recursive resolution so I'm sure that has to do with it. Do you just put the
    IP address of yourself in the forwarder section? I've never attempted that.
    I just don't know DNS in great detail but I plan on learning it much more
    thoroughly pretty soon. Thanks John!

    "John R" <jsr^^^813@zoom^^^internet.net> wrote in message
    news:...
    >
    > "Keith Chilton" <> wrote in message
    > news:...
    >> If you have a "sticky" IP address given to you (because you requested
    >> it), you will also be given DNS servers to use because you're not DHCP
    >> enabled. Just checking out your own IP configuration will show you the
    >> DNS servers you have been assigned by your ISP. My question is if you
    >> manually set those to other DNS servers out there on the internet, is
    >> that "wrong"? DNS is a distributed database so I don't see that much
    >> wrong with it. Especially if the DNS server you have been given tends to
    >> get "maintenanced" quite a bit by your ISP. It's always fun not being
    >> told about the "maintenance" and not having Internetion connectivity.
    >>

    >
    > As I recall, when we setup one of our WAN connections, the ISP gave us the
    > addresses of a couple of their DNS servers that we could use if we wanted.
    > But, like most companies, we had our own. We didn't want to have to get
    > them involved everytime we wanted to put a new hostname up, or change the
    > address of our mail server. Once your registered name (if you have one)
    > is associated with your IP, the ISPs DNSs are simply a freebee, not a
    > requirement. Your DNS servers are more than capable of recursive
    > resolution, there is nothing special about the ISPs. If you want, point
    > your DNS forwarders to their servers and let their servers do the work.
    > However, that is considered impolite by most people, even if it does
    > conserver a little bandwidth on your end.
    >
    > John
    >
     
    Keith Chilton, Apr 25, 2007
    #7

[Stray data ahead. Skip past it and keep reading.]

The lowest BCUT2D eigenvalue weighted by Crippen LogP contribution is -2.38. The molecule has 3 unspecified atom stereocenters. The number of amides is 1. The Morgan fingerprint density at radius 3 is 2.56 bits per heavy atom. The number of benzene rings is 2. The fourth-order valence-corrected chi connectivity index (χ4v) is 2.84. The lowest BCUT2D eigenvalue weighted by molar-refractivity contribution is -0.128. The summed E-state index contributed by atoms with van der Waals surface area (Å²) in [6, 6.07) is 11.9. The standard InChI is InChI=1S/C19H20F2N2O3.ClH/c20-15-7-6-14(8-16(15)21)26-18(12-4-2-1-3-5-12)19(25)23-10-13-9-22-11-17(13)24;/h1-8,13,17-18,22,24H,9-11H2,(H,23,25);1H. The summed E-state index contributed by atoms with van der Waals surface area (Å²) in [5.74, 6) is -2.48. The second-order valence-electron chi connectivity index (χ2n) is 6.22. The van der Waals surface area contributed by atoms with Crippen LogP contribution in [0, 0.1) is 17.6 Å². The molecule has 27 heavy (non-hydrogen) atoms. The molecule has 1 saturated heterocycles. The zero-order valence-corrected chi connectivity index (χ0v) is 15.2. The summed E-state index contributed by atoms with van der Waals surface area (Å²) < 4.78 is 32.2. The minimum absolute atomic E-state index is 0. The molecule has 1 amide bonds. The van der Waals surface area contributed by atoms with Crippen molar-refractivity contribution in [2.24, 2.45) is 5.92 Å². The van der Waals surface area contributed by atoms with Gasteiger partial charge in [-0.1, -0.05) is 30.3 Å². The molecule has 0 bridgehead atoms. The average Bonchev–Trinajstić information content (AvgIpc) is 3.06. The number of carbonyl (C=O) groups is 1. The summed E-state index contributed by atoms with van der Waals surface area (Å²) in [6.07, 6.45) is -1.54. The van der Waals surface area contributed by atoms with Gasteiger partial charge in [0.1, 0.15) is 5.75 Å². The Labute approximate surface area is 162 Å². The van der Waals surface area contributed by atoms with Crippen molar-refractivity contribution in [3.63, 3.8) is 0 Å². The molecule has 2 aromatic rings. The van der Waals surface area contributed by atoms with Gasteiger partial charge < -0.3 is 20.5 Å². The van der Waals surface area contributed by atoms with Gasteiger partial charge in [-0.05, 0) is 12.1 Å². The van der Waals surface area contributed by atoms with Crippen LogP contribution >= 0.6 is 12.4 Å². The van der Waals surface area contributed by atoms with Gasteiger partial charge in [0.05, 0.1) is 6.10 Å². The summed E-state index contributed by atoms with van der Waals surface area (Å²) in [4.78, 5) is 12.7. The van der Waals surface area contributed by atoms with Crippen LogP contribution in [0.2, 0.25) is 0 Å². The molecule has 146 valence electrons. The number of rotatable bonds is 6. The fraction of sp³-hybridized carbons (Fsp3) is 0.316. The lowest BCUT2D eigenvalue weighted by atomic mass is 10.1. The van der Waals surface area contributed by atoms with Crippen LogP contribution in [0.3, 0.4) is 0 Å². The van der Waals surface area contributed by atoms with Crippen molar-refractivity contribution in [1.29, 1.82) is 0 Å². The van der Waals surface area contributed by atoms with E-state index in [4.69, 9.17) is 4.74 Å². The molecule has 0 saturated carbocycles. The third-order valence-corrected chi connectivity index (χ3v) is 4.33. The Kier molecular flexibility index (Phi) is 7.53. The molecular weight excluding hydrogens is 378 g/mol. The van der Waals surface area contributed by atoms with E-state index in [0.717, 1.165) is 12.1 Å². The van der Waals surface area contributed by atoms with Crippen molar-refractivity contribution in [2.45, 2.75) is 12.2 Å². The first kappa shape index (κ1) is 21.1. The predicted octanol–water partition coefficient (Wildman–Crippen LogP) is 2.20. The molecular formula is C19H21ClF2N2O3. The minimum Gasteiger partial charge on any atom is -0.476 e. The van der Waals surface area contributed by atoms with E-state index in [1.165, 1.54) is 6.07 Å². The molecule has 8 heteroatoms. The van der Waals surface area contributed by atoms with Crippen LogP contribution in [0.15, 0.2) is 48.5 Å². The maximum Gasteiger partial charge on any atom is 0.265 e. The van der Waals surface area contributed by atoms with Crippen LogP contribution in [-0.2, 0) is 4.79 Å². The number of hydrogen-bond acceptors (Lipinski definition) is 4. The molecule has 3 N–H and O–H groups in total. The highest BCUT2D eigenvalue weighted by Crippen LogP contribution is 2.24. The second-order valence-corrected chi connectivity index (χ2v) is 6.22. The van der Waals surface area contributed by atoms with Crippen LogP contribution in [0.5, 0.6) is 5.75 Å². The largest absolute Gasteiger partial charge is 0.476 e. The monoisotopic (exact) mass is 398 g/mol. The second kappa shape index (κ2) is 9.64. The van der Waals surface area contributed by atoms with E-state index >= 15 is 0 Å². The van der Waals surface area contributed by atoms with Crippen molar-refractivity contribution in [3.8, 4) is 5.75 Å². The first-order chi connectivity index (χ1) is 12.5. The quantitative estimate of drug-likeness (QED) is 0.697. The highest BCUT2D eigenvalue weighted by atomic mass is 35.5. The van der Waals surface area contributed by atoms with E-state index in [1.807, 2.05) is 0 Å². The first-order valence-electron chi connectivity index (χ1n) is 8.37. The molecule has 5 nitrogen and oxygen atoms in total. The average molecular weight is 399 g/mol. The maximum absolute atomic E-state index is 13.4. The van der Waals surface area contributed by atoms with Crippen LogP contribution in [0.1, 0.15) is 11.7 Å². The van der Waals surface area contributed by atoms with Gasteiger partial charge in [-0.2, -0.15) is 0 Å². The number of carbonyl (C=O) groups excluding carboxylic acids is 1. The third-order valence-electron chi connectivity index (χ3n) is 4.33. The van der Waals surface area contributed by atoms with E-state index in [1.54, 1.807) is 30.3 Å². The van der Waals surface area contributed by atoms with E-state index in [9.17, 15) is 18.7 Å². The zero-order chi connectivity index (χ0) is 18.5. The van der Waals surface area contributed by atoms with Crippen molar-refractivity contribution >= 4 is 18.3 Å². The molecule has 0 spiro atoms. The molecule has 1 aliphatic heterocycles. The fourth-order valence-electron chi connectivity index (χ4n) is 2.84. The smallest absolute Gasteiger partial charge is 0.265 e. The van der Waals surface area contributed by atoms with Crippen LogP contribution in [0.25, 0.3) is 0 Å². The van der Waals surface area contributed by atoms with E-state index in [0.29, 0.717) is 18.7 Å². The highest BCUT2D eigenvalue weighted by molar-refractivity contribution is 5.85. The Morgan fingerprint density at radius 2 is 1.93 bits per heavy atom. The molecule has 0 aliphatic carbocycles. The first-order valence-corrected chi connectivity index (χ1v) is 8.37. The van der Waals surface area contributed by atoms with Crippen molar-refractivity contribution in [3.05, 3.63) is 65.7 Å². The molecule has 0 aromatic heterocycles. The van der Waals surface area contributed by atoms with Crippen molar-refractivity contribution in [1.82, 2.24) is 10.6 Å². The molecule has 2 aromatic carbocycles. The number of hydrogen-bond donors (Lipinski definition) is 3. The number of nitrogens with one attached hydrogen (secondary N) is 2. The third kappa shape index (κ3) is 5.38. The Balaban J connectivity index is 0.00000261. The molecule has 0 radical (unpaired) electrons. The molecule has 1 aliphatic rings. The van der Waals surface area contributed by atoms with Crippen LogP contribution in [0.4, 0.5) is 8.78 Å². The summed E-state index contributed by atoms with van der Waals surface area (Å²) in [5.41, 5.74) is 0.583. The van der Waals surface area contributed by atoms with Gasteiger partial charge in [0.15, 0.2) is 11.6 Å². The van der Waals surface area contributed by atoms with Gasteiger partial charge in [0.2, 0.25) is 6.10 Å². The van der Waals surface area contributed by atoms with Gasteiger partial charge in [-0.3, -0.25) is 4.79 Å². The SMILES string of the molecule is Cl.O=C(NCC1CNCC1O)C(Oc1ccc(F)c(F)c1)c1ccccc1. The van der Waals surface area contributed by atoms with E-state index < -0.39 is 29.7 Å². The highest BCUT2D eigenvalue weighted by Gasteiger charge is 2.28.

8. Keith Chilton

    John R Guest

    "Keith Chilton" <> wrote in message
    news:%...
    > We just use the DNS servers given to us because that is what works, not
    > because we're being impolite. If nothing is in the DNS forwarders, how do
    > you get your DNS requests to access the Internet? You said something about
    > recursive resolution so I'm sure that has to do with it. Do you just put
    > the IP address of yourself in the forwarder section? I've never attempted
    > that. I just don't know DNS in great detail but I plan on learning it much
    > more thoroughly pretty soon. Thanks John!
    >
    >>
    >> As I recall, when we setup one of our WAN connections, the ISP gave us
    >> the addresses of a couple of their DNS servers that we could use if we
    >> wanted. But, like most companies, we had our own. We didn't want to have
    >> to get them involved everytime we wanted to put a new hostname up, or
    >> change the address of our mail server. Once your registered name (if you
    >> have one) is associated with your IP, the ISPs DNSs are simply a freebee,
    >> not a requirement. Your DNS servers are more than capable of recursive
    >> resolution, there is nothing special about the ISPs. If you want, point
    >> your DNS forwarders to their servers and let their servers do the work.
    >> However, that is considered impolite by most people, even if it does